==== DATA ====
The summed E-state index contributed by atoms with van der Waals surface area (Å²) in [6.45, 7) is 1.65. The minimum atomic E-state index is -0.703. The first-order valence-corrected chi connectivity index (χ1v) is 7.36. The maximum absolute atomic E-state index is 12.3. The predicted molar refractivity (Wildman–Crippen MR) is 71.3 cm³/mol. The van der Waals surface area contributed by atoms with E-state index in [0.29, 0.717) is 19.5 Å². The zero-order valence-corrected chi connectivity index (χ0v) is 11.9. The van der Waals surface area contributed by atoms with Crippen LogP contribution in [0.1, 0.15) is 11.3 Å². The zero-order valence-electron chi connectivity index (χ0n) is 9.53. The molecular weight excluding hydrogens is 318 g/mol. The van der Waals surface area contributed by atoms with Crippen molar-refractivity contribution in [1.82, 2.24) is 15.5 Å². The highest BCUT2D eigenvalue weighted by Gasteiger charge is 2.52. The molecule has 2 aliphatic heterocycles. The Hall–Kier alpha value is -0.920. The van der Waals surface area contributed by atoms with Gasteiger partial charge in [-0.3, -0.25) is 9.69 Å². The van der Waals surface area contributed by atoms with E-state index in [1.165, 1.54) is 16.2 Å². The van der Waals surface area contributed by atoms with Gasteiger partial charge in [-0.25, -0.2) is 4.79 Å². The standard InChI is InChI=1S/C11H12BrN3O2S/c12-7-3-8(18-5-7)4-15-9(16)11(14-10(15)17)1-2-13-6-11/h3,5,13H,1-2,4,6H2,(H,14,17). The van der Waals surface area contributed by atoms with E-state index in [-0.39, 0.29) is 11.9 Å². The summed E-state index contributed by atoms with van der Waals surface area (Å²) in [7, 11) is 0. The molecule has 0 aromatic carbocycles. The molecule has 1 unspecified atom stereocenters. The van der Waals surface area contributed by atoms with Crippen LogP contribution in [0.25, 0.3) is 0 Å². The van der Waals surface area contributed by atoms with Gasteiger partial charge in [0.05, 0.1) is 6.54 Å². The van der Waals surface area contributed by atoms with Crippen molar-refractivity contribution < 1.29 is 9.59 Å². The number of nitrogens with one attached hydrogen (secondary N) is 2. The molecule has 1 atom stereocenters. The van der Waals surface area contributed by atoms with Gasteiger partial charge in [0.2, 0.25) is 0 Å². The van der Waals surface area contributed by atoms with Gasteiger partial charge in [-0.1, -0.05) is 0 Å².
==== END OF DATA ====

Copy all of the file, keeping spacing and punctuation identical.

The summed E-state index contributed by atoms with van der Waals surface area (Å²) in [6.45, 7) is 1.65. The minimum atomic E-state index is -0.703. The first-order valence-corrected chi connectivity index (χ1v) is 7.36. The maximum absolute atomic E-state index is 12.3. The predicted molar refractivity (Wildman–Crippen MR) is 71.3 cm³/mol. The van der Waals surface area contributed by atoms with E-state index in [0.29, 0.717) is 19.5 Å². The zero-order valence-corrected chi connectivity index (χ0v) is 11.9. The van der Waals surface area contributed by atoms with Crippen LogP contribution in [0.1, 0.15) is 11.3 Å². The zero-order valence-electron chi connectivity index (χ0n) is 9.53. The molecular weight excluding hydrogens is 318 g/mol. The van der Waals surface area contributed by atoms with Crippen molar-refractivity contribution in [1.82, 2.24) is 15.5 Å². The highest BCUT2D eigenvalue weighted by Gasteiger charge is 2.52. The molecule has 2 aliphatic heterocycles. The Hall–Kier alpha value is -0.920. The van der Waals surface area contributed by atoms with Gasteiger partial charge in [-0.3, -0.25) is 9.69 Å². The van der Waals surface area contributed by atoms with E-state index in [1.165, 1.54) is 16.2 Å². The van der Waals surface area contributed by atoms with Gasteiger partial charge in [-0.25, -0.2) is 4.79 Å². The standard InChI is InChI=1S/C11H12BrN3O2S/c12-7-3-8(18-5-7)4-15-9(16)11(14-10(15)17)1-2-13-6-11/h3,5,13H,1-2,4,6H2,(H,14,17). The van der Waals surface area contributed by atoms with E-state index in [-0.39, 0.29) is 11.9 Å². The summed E-state index contributed by atoms with van der Waals surface area (Å²) in [7, 11) is 0. The molecule has 0 aromatic carbocycles. The molecule has 1 unspecified atom stereocenters. The van der Waals surface area contributed by atoms with Crippen LogP contribution in [0.25, 0.3) is 0 Å². The van der Waals surface area contributed by atoms with Gasteiger partial charge in [0.05, 0.1) is 6.54 Å². The van der Waals surface area contributed by atoms with Crippen molar-refractivity contribution < 1.29 is 9.59 Å². The number of nitrogens with one attached hydrogen (secondary N) is 2. The molecule has 1 atom stereocenters. The van der Waals surface area contributed by atoms with Gasteiger partial charge in [0.2, 0.25) is 0 Å². The van der Waals surface area contributed by atoms with Gasteiger partial charge in [-0.1, -0.05) is 0 Å².